For the last few years, I’ve been working to increase the health and vigor of a stewartia bonsai. As of this year, the tree is strong enough for regular spring maintenance – cutback and leaf pruning.
As you can see in the photo below, the tree’s large leaves shade out the interior branches. If I don’t prune now, I can expect some of the interior growth to die back.
I’ll thin the tree in three steps. First, I’ll remove the leaves that don’t have buds. Next, I’ll shorten the spring growth back to two or three new buds. Finally, I’ll reduce the size of the larger leaves by cutting them in half.
How do I know the tree is strong enough for this work? There are two clear signs. The spring shoots are long – at least 5-6 new leaves in most places, and there are a number of new shoots emerging from older branches in the tree’s interior.
New shoots in the tree’s interior
As for the pruning, here’s the approach I took.
I started by removing any leaves that don’t have buds at the base of the petiole. On stewartia, it’s common for the bottom one, two, or three leaves to lack viable leaf buds.
If I want to end up with two or three leaves on each branch to let in as much light as possible, it does me no good to keep leaves without buds as they won’t produce new shoots after cutback.
Unfortunately the tree’s flower buds develop next to these leaves so I cut most of them off too.
After removing the leaves without buds and a future flower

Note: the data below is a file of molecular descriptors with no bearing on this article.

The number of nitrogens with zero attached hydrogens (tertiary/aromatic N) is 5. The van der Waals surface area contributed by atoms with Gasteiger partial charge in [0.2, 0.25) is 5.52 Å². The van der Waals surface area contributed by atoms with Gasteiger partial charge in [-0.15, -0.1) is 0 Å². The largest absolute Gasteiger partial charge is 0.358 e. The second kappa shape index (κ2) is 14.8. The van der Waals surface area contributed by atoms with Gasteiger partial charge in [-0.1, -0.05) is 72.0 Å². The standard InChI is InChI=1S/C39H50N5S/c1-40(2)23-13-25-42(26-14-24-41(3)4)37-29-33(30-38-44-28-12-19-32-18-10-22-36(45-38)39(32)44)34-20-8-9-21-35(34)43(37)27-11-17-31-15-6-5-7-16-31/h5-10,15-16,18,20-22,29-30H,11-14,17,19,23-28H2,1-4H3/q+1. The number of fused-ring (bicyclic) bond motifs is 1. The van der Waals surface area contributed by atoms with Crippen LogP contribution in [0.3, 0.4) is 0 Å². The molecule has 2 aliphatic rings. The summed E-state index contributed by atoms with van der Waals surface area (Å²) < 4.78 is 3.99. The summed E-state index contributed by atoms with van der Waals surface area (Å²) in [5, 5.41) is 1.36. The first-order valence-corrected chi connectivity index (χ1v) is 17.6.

I then shortened most of the branches on the tree. In most cases I left two leaves, but I left three on some of the lower branches.
After shortening a branch to three leaves
Here’s the tree after thinning.
The next step was reducing the leaf size. See “Leaf pruning stewartia” for details about how to do this.
After leaf pruning
When I’d finished with the leaves, I took a few minutes to brush away the flaky bark that develops on stewartia to reveal more of the copper-colored trunk below.
Brushing away flaky bark
After cleaning the trunk
Here’s what the tree looked like when thinning and leaf pruning was complete. As you can see, it will now be easy for sunlight to reach the tree’s interior.
After cutback, thinning, and leaf pruning – 34″ tall
I plan to let the tree grow freely for the next few months and will look to prune again in fall.
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Doug Zeeff says
Thanks for an excellent article Jonas. Would this method also be good for American Elm and Winged Elm.? The weather here in North Carolina must have been perfect for native trees because I have exceptionally thick growth on my Elms. I am afraid that by the end of summer I will have problems with the inner branches if I don’t do something. These are pre-prebonsai that are in grow boxes to grow out the trunks,
Jonas Dupuich says
Thanks, Doug! I think the process would be similar for American elm, though I haven’t worked with them. I’d just want to make sure they’re strong before reducing the new shoots or cutting leaves. Winged elms can grow quite vigorously and can be pruned similarly. If the leaves are already small, there will be no need to reduce the leaf size.
Keith Jarvis says
Jonas, great as usual. We’d love to see a closeup of the shari at the base of the trunk, and hear any backstory about that and/or your plans for dealing with it.
Jonas Dupuich says
Thanks, Keith! I don’t think I’ve posted a close-up of the shari so I’ll have to do that in a future post. I’m currently planning to graft roots on the tree in a year or two – am preparing the scions now. The brief version of the story behind the shari is that the tree had dried out or been overly root-pruned before I acquired it.
Zack Clayton says
I am looking forward to the preparation process and article on root grafting.
Jonas Dupuich says
Thanks, Zack – whether it’s the stewartia or another tree, I’ll try to do something with root grafts next year.